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Ten Career Lessons from The Founder Movie


Last Saturday night, I finally got to watch the controversial movie “The Founder”, a biographical drama that tells the fascinating story of Ray Kroc who turned a single hamburger operation in California created by the McDonald brothers in 1940 into the global fast food empire with a market cap of US$165 billion. It is obvious that the movie portrays Ray Kroc as a greedy and unethical narcissist. To some extent, I have to agree that the criticism of his ruthlessness and disloyalty is warranted. That being said, this brilliant movie is packed with valuable career lessons that everyone, job seekers especially, can learn from. Here are ten of them:


1. Persistence


Persistence is probably the biggest lesson this movie teaches. How do you create a restaurant business and become an overnight success at the age of 52? Ray Kroc said, “I was an overnight success alright, but 30 years is a long, long night.”


There is an excellent quote in the movie by Calvin Coolidge, the 30th President of the United States:


“Nothing in this world can take the place of persistence. Talent won’t; nothing is more common than unsuccessful men with talent. Genius won’t; unrewarded genius is practically a cliché. Education won’t; the world is full of educated fools. Persistence and determination alone are all-powerful.”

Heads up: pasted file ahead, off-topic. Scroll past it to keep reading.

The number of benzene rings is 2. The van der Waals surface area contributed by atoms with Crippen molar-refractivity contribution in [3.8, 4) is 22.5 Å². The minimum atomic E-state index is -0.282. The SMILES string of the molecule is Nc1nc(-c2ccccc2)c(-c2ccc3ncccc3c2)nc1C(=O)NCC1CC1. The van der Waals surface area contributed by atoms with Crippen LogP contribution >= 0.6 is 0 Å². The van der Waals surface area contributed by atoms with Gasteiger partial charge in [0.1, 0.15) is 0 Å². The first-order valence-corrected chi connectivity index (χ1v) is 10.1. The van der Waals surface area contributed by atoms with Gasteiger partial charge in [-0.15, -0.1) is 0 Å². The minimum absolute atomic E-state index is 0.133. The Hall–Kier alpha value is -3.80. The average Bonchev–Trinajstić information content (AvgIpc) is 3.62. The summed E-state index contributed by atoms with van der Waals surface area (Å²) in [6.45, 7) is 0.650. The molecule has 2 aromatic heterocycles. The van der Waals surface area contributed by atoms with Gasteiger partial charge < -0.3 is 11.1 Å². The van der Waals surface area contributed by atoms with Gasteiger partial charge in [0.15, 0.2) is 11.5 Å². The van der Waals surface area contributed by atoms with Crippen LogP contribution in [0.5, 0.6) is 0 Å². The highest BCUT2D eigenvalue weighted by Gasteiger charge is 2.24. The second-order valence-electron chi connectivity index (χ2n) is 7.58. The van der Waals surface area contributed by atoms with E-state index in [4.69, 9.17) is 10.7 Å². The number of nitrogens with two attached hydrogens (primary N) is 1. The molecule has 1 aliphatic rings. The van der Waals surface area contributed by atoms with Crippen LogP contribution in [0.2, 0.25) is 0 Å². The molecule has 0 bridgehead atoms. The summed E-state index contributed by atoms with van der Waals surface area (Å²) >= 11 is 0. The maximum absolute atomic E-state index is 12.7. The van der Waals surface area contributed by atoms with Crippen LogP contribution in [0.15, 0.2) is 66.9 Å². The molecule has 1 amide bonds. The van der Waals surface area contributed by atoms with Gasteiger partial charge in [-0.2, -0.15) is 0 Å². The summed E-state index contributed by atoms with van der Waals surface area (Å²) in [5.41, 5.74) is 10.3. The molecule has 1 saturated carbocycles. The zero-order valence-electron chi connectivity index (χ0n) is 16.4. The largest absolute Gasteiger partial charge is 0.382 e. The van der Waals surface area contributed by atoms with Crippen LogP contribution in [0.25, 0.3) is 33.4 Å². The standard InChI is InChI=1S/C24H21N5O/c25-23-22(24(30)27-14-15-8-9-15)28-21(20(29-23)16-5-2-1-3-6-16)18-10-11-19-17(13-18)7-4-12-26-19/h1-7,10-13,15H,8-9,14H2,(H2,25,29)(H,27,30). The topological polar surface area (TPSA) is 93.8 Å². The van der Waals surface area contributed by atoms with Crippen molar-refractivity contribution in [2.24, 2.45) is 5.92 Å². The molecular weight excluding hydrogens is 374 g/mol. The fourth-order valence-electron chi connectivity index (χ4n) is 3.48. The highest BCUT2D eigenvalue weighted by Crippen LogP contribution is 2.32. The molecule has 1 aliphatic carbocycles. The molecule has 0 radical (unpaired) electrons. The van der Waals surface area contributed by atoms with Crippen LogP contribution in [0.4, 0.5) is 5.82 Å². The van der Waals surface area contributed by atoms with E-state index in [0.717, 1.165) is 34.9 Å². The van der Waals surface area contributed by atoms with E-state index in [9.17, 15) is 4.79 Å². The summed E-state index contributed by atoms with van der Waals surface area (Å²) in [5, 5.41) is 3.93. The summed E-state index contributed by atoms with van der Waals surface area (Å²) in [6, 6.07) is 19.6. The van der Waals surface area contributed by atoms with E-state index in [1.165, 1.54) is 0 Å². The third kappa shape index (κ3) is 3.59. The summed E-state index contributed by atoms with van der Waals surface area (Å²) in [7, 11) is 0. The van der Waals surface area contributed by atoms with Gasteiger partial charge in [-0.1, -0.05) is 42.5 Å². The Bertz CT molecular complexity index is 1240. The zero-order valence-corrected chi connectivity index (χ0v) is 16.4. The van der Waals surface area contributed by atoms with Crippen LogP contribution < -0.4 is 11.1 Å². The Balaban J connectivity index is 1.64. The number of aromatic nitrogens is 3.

In the job search process, it is tempting for one to look for a shortcut to success. Unfortunately, there isn’t one. Getting a great job offer will take a lot of hard work and rejections, even if you already have a perfect resume. Winston Churchill put it best: “Success is stumbling from failure to failure with no loss of enthusiasm.”



2. You Are Not Too Old


Ray Kroc joined the McDonald’s when he was 52 years old. At that time, the McDonald brothers, Mac and Dick, were 52 and 45, respectively. If the three men found their success at such an “old” age, maybe you should not be too frustrated that you haven’t landed your dream job at 26. I am probably too old for this” is a comment that frequently comes up during my coaching sessions with experienced job seekers. Don’t let your age be the excuse of not striving for greatness.



3. Shoot for The Moon


Norman Vincent Peale once said “Shoot for the moon. Even if you miss, you'll land among the stars.” Most job seekers are not ambitious enough. They are settling for the low-hanging fruit. Recently, a new client of mine at 36paths with a Master of Financial Economics degree confessed that he would be happy if he could land a Teller role. No disrespect to hardworking tellers out there, but I encouraged him to think bigger and shoot for a more intellectually challenging role that better utilizes his education. All of us can learn from Ray Kroc. He had an ambitious goal of making McDonald’s a coast-to-coast sensation. Guess what? He overachieved it eventually.



4. Be Open-minded & Inquisitive